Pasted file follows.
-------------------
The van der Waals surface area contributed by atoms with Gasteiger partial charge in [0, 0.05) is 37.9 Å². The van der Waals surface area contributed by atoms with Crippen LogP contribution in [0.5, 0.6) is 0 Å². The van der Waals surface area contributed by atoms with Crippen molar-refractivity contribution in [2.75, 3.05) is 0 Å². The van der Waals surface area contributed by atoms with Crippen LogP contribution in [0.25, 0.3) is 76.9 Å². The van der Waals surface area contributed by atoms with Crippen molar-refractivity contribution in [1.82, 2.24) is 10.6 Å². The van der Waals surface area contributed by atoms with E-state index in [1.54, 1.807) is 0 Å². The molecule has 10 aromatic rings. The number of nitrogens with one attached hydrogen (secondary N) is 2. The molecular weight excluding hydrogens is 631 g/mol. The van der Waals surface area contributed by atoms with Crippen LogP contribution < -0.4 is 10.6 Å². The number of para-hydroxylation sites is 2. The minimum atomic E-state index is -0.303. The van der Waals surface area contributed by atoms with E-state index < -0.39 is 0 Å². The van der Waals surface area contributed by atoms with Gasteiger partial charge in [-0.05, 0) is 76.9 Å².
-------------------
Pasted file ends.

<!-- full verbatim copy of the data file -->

The van der Waals surface area contributed by atoms with Gasteiger partial charge in [0, 0.05) is 37.9 Å². The van der Waals surface area contributed by atoms with Crippen LogP contribution in [0.5, 0.6) is 0 Å². The van der Waals surface area contributed by atoms with Crippen molar-refractivity contribution in [2.75, 3.05) is 0 Å². The van der Waals surface area contributed by atoms with Crippen LogP contribution in [0.25, 0.3) is 76.9 Å². The van der Waals surface area contributed by atoms with Crippen molar-refractivity contribution in [1.82, 2.24) is 10.6 Å². The van der Waals surface area contributed by atoms with E-state index in [1.54, 1.807) is 0 Å². The molecule has 10 aromatic rings. The number of nitrogens with one attached hydrogen (secondary N) is 2. The molecular weight excluding hydrogens is 631 g/mol. The van der Waals surface area contributed by atoms with Crippen LogP contribution < -0.4 is 10.6 Å². The number of para-hydroxylation sites is 2. The minimum atomic E-state index is -0.303. The van der Waals surface area contributed by atoms with E-state index < -0.39 is 0 Å². The van der Waals surface area contributed by atoms with Gasteiger partial charge in [-0.05, 0) is 76.9 Å².